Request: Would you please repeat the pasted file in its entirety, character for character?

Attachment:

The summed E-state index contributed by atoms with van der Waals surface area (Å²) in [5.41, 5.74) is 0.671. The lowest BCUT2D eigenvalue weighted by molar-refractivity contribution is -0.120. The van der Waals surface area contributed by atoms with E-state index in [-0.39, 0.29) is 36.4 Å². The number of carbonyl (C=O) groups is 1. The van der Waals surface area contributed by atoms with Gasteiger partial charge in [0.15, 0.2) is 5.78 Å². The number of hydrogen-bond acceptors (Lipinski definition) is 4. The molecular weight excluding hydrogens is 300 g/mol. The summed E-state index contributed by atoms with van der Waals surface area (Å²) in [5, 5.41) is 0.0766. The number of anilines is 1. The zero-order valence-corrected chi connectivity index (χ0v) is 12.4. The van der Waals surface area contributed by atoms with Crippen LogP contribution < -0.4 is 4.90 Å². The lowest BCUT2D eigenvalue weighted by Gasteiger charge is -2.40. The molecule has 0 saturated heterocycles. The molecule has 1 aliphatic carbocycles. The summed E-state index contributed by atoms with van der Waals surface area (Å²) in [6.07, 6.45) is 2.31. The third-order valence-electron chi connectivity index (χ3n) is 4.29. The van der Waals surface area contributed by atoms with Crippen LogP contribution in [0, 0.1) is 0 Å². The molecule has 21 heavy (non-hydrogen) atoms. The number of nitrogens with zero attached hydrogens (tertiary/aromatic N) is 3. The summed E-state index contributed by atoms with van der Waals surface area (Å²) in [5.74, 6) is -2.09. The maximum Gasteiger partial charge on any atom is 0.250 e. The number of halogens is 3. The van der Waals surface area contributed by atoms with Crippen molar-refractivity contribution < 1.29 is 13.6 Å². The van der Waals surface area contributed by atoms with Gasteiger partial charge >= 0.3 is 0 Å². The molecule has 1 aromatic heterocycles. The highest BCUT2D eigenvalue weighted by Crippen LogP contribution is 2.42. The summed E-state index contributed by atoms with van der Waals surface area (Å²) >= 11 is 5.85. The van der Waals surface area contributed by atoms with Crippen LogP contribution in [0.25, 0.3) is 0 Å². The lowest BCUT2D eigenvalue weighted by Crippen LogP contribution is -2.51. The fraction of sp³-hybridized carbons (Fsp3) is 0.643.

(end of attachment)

The summed E-state index contributed by atoms with van der Waals surface area (Å²) in [5.41, 5.74) is 0.671. The lowest BCUT2D eigenvalue weighted by molar-refractivity contribution is -0.120. The van der Waals surface area contributed by atoms with E-state index in [-0.39, 0.29) is 36.4 Å². The number of carbonyl (C=O) groups is 1. The van der Waals surface area contributed by atoms with Gasteiger partial charge in [0.15, 0.2) is 5.78 Å². The number of hydrogen-bond acceptors (Lipinski definition) is 4. The molecular weight excluding hydrogens is 300 g/mol. The summed E-state index contributed by atoms with van der Waals surface area (Å²) in [5, 5.41) is 0.0766. The number of anilines is 1. The zero-order valence-corrected chi connectivity index (χ0v) is 12.4. The van der Waals surface area contributed by atoms with Crippen LogP contribution < -0.4 is 4.90 Å². The lowest BCUT2D eigenvalue weighted by Gasteiger charge is -2.40. The molecule has 0 saturated heterocycles. The molecule has 1 aliphatic carbocycles. The summed E-state index contributed by atoms with van der Waals surface area (Å²) in [6.07, 6.45) is 2.31. The third-order valence-electron chi connectivity index (χ3n) is 4.29. The van der Waals surface area contributed by atoms with Crippen LogP contribution in [0, 0.1) is 0 Å². The molecule has 21 heavy (non-hydrogen) atoms. The number of nitrogens with zero attached hydrogens (tertiary/aromatic N) is 3. The summed E-state index contributed by atoms with van der Waals surface area (Å²) in [5.74, 6) is -2.09. The maximum Gasteiger partial charge on any atom is 0.250 e. The number of halogens is 3. The van der Waals surface area contributed by atoms with Crippen molar-refractivity contribution < 1.29 is 13.6 Å². The van der Waals surface area contributed by atoms with Gasteiger partial charge >= 0.3 is 0 Å². The molecule has 1 aromatic heterocycles. The highest BCUT2D eigenvalue weighted by Crippen LogP contribution is 2.42. The summed E-state index contributed by atoms with van der Waals surface area (Å²) >= 11 is 5.85. The van der Waals surface area contributed by atoms with Crippen LogP contribution in [0.25, 0.3) is 0 Å². The lowest BCUT2D eigenvalue weighted by Crippen LogP contribution is -2.51. The fraction of sp³-hybridized carbons (Fsp3) is 0.643.